Hunters For The Hungry

Hunters for the Hungry (HFTH) is a partnership between the Georgia Wildlife Federation, Georgia Wildlife Resources Division of DNR and the Georgia Food Bank Association that has provided over a million meals to hungry Georgians. HFTH allows hunters to donate field-dressed deer to processors, who then distribute the processed meat to food banks throughout Georgia. With 13 processing sites around the state, HFTH helps Georgians in need, as well as hunters trying to correctly manage their deer harvest. Over the past 24 years, this program has provided meals to more than 1,088,748 hungry Georgians, and processed over 362,916 pounds of venison. That’s almost 11% of Georgia’s population being effected by HFTH!

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Buck over Beef: Why Hunters and Health Nuts Love Venison

Are you tired of going to the grocery store and paying premium prices for organic meat? Consider venison – an all-natural, low-fat meat source. With lower cholesterol levels than turkey and chicken and nearly a quarter of the fat of beef, venison offers a delicious and healthy alternative to the meat you’ll find at your local grocery store. One ounce of raw venison contains 34 calories, only 0.7 grams of total fat (0.3 grams of which is saturated), 24 mg of cholesterol and 7 grams of protein. Venison is also high in potassium and iron.

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So you think you know how to deer hunt? 5 tips that will ensure a more successful season

I always loved being in the outdoors as a child. I remember walking in the woods around the small streams on my families’ property, sifting through the pebbles and rocks in hopes of finding a lost arrow head or piece of flint. Picking up vibrant, fall blackgum leaves on the forest floor and getting lost in the deep yellow, red, and almost purple hues. While I always enjoyed my time in the woods, it wasn’t until my late teens when I started hunting that I really started to appreciate and care for what I was so deeply enthralled. Hunting really drove me to learn about the animals, plants, and ecology of it all. It provided me with a hobby that kept me in the woods and cleared my mind. I had a few mentors here and there and picked up tips and tricks whenever possible. There are many invaluable do and don’ts that every new hunter should know of, but also many tricks of the trade that might not be as obvious. Doing research, asking around, and learning from many passionate and dedicated hunters has been summed up in this list that should help any novice or experienced hunter have more success and excitement in the woods.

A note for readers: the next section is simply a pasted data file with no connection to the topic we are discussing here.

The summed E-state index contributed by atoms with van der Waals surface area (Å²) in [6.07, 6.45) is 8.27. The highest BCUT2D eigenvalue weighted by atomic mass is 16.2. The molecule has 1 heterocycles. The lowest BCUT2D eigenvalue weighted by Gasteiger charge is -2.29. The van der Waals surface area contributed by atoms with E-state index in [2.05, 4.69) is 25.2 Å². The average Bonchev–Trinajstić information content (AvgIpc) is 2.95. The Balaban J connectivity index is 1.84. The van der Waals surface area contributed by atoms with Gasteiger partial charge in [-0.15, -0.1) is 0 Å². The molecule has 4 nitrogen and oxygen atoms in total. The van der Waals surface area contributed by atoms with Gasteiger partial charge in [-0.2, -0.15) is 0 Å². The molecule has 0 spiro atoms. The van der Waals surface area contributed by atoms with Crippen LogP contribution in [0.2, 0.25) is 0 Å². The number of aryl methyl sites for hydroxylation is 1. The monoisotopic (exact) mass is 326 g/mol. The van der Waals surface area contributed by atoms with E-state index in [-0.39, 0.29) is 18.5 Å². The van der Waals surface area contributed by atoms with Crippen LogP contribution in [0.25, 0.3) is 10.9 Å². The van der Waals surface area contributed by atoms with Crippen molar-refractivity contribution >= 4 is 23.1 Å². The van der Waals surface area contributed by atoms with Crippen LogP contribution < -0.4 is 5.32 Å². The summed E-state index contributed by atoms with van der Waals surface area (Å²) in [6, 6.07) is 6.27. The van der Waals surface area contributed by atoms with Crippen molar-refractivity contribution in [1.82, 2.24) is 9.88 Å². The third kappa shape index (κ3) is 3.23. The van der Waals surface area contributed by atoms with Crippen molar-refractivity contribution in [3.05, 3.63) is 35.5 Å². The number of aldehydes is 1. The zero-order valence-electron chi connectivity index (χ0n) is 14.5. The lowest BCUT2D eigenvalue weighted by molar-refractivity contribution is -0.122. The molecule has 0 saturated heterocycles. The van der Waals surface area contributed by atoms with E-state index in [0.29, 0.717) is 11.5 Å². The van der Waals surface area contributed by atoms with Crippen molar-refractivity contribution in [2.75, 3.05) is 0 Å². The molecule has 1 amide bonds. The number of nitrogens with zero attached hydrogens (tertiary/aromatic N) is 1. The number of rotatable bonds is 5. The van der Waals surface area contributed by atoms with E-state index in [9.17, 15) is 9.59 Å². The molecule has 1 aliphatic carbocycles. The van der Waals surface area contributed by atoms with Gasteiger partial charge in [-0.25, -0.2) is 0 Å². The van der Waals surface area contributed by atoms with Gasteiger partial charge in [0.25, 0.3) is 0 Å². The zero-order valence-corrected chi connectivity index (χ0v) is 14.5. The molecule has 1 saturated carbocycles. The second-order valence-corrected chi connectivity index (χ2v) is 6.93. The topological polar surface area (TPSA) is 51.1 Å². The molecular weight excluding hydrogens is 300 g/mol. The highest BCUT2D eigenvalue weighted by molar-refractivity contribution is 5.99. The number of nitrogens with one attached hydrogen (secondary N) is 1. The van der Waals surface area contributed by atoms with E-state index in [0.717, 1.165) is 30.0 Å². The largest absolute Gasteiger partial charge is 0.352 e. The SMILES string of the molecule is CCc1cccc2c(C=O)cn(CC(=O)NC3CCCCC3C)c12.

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Dove Field Etiquette

Before going dove hunting this year, check out these 15 tips on how to mind your manners on the field! And don’t forget to purchase your Georgia Migratory Bird Stamp at

  1. Mindfulness – The most important key to a successful dove hunt, for yourself and your neighbors on the field, is to be mindful of your surroundings. Be aware of gun safety, what your hunting party is doing and what the hunters around you are doing, even in all of the excitement. Things can happen quickly. Everyone is looking for birds and where birds went down. Keeping up your situational awareness will make for a better hunt for you and everyone around you.


  1. “Low Bird” – If you hear someone call, “low bird,” DON’T SHOOT! We all know what it sounds like, but it actually means that the bird is too low for a safe shot.


  1. Spacing – Establish with the hunters on either side of you who is shooting where, and give your fellow hunters their space. You don’t want to shoot at the same birds. Be aware of your zone of fire. You don’t have 180 degrees of fire if you have people on either side of you.


  1. Fields – Some public lands have more than one dove field. Dove fields will be marked on maps. If one field is crowded, try another.


  1. Dogs (Yours) – If you brought a dog to a dove shoot, be mindful of your dog, where they are and what birds they pick up. Some dogs are better on a leash. Dogs can’t tell which bird is which, so if your dog picks up another hunter’s bird, please return the bird to the hunter who shot it. Let them know, “Hey, my dog got your bird,” and return it to them.